• "More than 20 agents stormed the offices of Freedom Capital Mortgage, VFM Investment Group, Lyon Real Estate and several homes in the surrounding area. During one of the raids in Elk Grove, Gabriel Viramontes was arrested. Viramontes and his business partners Jim Martin and Mario Fellini allegedly falsified millions of dollars in loan applications so investors could qualify for loans they couldn't afford. The FBI and IRS seized hundreds of files, computers and other records. At Freedom Capital Mortgage, they detained Joesph Gallo, the company's president and the mortgage broker who handled almost all of the transactions. At Lyon Real Estate, agents seized records relating to Jennifer Huang, the real estate agent who handled the sale of almost 20 of the homes involved in our investigation."

For more, watch the KCRA-TV report (no longer available online) (by reporter Josh Bernstein). To read the online report, see FBI, IRS Take Action On Mortgage Fraud (Indictments Could Soon Be On The Way).

Go here for prior posts on the KCRA-TV investigation of this case.

North Carolina AG Settles Consumer Protection Lawsuit With Three Builders

In North Carolina, local media outlets are reporting that Charlotte-area builders Dixie Homes (Gastonia), and MCE Properties Inc. and Evans-Davis Inc., (both of Kings Mountain), have agreed to forgive nearly $2 million in second mortgages arranged by a broker accused of deceiving home buyers, according to the office of North Carolina Attorney General Roy Cooper.

A total of 66 second mortgage loans for homeowners in Gaston and Cleveland counties are being forgiven by the three companies and are part of a settlement agreement with the North Carolina AG's office and the Office of the Commissioner of Banks that resolve allegations that the companies violated state consumer protection laws that prohibit the use of unfair and deceptive business practices. The second mortgages were reportedly arranged by Hall Financial Services of Matthews, which, along with its owners, James Markham Hall and Sharese Hall, were accused of making unfair and illegal home loans to consumers in Gaston, Lincoln and Cleveland counties. One third of the 139 mortgage loans Hall Financial made are either in or near foreclosure. All three builders have agreed to cooperate in the ongoing investigation of Hall Financial. For more, see:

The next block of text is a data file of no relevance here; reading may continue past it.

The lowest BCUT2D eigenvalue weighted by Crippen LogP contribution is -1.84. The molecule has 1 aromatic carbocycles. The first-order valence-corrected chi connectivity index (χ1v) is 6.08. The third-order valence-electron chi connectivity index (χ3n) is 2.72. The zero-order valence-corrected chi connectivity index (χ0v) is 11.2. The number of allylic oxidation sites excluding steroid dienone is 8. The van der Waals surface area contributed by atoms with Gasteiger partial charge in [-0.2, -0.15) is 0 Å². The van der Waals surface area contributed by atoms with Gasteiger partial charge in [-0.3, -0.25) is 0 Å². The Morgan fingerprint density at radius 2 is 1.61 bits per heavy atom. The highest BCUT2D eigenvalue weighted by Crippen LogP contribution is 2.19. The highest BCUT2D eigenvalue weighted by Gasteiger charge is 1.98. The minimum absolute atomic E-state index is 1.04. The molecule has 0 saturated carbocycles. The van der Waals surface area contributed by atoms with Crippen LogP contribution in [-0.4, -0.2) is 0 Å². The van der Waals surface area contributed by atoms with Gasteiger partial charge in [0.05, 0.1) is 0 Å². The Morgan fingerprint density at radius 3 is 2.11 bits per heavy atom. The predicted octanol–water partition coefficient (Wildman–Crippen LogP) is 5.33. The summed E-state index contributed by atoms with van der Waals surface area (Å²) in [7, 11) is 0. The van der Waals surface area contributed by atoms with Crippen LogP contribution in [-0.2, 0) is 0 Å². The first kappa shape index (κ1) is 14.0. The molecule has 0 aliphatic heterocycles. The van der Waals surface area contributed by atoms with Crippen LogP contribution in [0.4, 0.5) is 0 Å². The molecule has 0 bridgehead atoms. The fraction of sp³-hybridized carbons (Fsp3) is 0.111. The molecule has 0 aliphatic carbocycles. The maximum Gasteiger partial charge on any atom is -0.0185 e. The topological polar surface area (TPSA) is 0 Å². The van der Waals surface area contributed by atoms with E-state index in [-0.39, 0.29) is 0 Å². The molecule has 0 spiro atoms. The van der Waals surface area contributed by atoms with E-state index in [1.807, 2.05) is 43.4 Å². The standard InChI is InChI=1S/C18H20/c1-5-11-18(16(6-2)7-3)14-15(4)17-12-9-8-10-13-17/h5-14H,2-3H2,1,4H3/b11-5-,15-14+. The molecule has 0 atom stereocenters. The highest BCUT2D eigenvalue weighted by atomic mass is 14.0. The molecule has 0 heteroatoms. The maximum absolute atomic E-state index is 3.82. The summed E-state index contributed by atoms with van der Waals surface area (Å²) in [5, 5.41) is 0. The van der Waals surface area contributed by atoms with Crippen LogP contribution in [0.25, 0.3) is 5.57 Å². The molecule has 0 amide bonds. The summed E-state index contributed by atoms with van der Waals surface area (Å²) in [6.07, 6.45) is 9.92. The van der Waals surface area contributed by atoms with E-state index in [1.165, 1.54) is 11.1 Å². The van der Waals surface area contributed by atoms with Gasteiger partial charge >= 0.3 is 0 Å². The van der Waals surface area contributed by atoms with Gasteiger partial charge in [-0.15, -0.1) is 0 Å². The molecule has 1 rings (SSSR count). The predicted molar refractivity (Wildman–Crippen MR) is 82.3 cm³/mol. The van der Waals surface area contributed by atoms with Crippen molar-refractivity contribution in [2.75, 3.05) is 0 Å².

California Mortgage Banker Pleads Guilty In Massive Mortgage Fraud

(modified 8-16-07)
Originator Times reports that:
  • "West Los Angeles mortgage banker Richard A. Maize has agreed to plead guilty to federal criminal charges in a massive mortgage fraud scam that caused more than $18.5 million in losses to banks, including his former employer. [...] Maize and five others previously charged in the case were involved in a wide-ranging and sophisticated conspiracy to defraud federally insured mortgage lenders out of tens of millions of dollars. As part of the scam, the conspirators obtained inflated mortgage loans on expensive homes in some of California's most exclusive neighborhoods, including Beverly Hills, Bel Air, Holmby Hills and Malibu. Five people have previously been charged in the scam. They are: Charles Elliott Fitzgerald, 47, of Newbury Park; Mark Alan Abrams, 45, of Long Beach; Nicole LaViolette, 37, of Palm Springs; Jamieson Matykowski, 33, of Laguna Niguel; and Timothy Holland, 35, of Santa Ana. Fitzgerald, who is in custody, is scheduled to go on trial on July 31 on a host of federal charges related to the alleged scheme. The other four previously charged have pleaded guilty to charges related to the fraud scheme and are pending sentencing."

For more, see Top Producing Originator Pleads Guilty In Massive Fraud Scam.

For copies of relevant Federal court documents, USA vs. Maize - Crininal information(Charging document setting forth all criminal allegations made by Federal prosecutors), and USA vs. Maize - Plea Agreement, drop me a line at and I'll e-mail you a copy (be sure and put USA vs. Maize in the "Subject" line). babajian

California Mortgage Broker Pleads Guilty In Mortgage Fraud

(orig. post 6-6-07; revised 7-5-07)
In California, The Monterey Herald reports: